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omarcenaro

Rear reflective inside Brake Lights project

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As I was looking for some parts I came across some product I had used to fix a mirror on another car I had. The stuff is called "20/20 Rearview Mirror". Its like a flexable mirror that comes with double sided mounting tape. You cut it to size and stick it in place.

Thought this could be used to upgrade the reflective inside of our rear lights. I did not have very much of it so I used what I had to see if it would work. I did part of the brake light and one part of the driving light.

Check out the pics and see what you think.

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I've seen it in Walmart and it is sold as rear view mirror repair tape

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I just checked. I bought it at O'Reilly Auto Parts and it cost $6.99 for a 7"x10" sheet.

Some of y'all with that great attention to detail can probably make a template and cut out some perfect pieces.

I will pick up some more on Saturday and see how it works on my lights. The reflective power of a mirror is greater then any chrome/silver paint I have used so far.

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So I made a template of the Brake light compartment. Then I noticed that each of the other compartment, reverse and driving light are progressively smaller. To complicate matters, the top part is smaller then it bottom.

Here is a pic of the mirror cut outs. It’s a pic of the backside of the mirror cut outs.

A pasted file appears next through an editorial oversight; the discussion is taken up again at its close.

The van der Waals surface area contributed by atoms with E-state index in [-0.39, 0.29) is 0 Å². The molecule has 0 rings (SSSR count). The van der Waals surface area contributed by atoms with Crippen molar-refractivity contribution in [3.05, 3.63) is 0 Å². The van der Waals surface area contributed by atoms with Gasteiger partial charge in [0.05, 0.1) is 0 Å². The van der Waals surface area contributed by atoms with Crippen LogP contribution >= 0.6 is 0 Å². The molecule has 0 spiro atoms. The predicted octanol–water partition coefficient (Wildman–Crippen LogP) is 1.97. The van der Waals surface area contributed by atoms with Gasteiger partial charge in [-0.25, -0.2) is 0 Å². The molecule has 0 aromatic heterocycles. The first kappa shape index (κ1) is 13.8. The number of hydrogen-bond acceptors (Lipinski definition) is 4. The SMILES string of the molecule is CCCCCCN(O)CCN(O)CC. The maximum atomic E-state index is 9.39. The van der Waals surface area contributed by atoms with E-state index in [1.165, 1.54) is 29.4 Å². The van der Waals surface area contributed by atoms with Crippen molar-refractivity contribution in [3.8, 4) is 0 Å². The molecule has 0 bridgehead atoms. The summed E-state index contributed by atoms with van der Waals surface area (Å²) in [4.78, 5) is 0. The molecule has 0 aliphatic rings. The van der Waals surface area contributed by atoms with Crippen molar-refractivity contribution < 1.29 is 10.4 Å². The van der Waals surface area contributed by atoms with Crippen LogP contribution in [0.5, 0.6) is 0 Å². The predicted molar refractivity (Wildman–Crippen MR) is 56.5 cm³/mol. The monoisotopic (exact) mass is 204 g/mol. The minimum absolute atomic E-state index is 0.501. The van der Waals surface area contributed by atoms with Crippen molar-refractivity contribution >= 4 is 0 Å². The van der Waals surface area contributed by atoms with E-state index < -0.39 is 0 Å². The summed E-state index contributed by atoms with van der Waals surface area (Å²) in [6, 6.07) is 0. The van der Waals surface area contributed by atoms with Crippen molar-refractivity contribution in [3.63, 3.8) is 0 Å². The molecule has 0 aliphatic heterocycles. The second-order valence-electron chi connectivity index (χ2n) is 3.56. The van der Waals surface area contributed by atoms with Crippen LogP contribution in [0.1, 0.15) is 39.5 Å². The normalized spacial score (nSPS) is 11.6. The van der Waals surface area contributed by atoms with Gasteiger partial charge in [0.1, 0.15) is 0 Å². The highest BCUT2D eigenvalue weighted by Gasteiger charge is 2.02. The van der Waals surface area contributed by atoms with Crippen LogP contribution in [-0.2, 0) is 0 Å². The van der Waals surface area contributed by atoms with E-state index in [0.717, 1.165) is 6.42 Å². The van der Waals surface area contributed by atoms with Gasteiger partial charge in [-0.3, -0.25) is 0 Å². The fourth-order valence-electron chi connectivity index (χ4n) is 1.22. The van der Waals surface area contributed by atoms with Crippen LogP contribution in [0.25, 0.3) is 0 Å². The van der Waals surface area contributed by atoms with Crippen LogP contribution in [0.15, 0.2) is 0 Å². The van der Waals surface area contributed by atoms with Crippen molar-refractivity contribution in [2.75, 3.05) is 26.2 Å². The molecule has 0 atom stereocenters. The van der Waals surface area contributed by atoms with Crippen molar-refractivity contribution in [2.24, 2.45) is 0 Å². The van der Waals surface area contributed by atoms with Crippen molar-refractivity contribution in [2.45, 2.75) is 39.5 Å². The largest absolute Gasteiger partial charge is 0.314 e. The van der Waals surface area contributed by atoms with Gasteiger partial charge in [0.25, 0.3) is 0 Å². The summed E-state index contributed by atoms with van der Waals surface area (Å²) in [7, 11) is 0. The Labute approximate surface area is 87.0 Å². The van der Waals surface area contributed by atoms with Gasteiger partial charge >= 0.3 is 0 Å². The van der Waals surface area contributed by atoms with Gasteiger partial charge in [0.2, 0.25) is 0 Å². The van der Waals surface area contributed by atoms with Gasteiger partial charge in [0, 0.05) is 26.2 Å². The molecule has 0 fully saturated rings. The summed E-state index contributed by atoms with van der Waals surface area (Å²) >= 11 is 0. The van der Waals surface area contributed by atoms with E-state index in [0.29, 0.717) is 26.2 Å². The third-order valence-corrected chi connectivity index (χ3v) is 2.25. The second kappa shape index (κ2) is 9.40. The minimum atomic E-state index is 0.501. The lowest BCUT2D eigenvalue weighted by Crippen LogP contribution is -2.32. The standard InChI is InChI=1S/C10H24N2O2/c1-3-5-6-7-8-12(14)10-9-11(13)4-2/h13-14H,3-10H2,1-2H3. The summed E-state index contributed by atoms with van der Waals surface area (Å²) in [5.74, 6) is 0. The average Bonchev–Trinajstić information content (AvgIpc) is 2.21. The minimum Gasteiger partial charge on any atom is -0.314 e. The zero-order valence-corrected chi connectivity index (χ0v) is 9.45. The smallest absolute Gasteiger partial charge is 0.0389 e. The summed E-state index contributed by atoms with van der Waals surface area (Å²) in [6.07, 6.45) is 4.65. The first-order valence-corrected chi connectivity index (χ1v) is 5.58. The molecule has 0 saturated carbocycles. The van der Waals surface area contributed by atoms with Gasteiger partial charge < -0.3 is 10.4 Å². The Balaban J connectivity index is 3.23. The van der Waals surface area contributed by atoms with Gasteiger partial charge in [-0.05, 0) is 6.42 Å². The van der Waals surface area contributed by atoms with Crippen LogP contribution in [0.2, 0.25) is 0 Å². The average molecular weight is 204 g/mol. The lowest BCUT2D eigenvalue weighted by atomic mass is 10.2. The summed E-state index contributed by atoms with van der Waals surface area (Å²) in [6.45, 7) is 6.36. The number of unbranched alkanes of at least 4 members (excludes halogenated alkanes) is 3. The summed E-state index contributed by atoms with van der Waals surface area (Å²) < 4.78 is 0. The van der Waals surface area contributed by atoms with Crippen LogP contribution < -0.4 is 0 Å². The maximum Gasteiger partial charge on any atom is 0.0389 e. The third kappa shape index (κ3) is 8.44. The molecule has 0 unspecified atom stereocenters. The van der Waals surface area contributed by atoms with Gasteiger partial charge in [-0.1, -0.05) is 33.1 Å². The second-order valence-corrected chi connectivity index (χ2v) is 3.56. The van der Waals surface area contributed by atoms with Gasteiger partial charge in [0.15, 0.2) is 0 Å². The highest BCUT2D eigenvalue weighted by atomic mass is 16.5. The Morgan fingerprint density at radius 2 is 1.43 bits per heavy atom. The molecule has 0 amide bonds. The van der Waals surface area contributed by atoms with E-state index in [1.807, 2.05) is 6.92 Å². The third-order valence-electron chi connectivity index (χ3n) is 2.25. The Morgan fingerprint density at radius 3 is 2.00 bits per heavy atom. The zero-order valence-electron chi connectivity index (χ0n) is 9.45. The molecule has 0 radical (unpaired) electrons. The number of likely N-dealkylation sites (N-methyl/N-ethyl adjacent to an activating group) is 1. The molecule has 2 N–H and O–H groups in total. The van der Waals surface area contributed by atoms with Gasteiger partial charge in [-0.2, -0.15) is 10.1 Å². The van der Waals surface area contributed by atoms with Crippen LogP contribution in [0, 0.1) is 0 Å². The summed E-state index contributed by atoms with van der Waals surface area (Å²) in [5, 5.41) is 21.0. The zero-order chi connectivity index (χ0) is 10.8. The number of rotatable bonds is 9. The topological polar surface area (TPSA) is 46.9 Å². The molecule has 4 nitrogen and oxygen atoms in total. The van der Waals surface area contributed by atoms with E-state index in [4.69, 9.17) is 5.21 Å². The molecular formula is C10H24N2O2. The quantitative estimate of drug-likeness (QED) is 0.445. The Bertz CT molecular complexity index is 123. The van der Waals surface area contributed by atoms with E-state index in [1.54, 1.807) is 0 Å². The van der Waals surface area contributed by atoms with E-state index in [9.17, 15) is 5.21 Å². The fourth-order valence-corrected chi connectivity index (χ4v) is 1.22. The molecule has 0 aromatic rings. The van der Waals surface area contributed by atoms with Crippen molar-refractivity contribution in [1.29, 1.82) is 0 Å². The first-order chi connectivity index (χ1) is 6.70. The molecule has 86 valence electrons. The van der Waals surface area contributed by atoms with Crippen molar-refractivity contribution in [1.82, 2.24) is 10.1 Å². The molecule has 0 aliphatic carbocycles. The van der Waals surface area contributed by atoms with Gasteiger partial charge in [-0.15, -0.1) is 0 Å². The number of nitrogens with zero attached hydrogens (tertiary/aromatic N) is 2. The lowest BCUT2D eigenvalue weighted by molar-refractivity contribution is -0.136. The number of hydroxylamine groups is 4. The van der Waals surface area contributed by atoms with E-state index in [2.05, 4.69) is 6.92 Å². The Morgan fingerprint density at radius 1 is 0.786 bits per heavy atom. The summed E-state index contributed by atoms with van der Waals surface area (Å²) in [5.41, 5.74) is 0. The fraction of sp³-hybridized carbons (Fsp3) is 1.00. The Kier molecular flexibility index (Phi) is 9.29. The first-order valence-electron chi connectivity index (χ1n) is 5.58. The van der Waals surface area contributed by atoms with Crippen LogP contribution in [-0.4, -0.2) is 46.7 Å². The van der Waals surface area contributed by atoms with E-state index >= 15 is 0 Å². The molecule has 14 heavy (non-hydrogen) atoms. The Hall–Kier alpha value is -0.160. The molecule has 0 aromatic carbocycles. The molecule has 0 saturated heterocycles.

As for the sides of the compartment; this stuff is too stiff to bend and stick so the sides need to be done like a mosaic.

I will post a new topic to show the results after I cut the parts for the other side.

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I couldnt find a spray paint that was reflective enough either. I visited the art store and bought a 'silver leafing' kit. It took about a week for putting the sizing on and layering over the spots that I missed but the reflective coating is pretty durable and the finsihed products looks great.

Important is masking off the parts of the lamp holder that you don't want to cover with reflective 'leaf'. Do this at the beginning with masking tape or pvc vinyl tape. Then coat with the 'sizing' in isolated sections, let dry, and layer on the 'leaf.' When it dries you can brush away the excess with a dry cloth and vacuum the fragments out.

The finished product is very bright. I had to buy those amber coated bulbs to reduce the light from the turn signals! No solvents involved because the 'sizing,' is a water thinned adhesive.

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Great idea Peter. I will try to find the silver leaf stuff at my art store. Does it come in a kit?

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Omar: I have the box here. The box reads "Old World Art - Leafing Kit," It is made by APPLIED PRODUCTS in Santa Fe. http://www.appliedproducts.com. i got the SILVER LEAFING KIT #832. It has 'sizing' the water-based adhesive and a top coat which I did not apply and a pack of silver leaf. You may have to purchase another pac of 'leaf' if you want extra thickness.

Since the silver 'leaf' is really thin you have to develop a technique of lifting 1" squares (cut it with a sharp knife) with a thin but broad brush and layering it. It requires a bit of practice but once you get it a smooth layer of silver coat is on the lamp holders. I actually put an extra layer on in the hope of increasing the life of the silver coating. Good Luck

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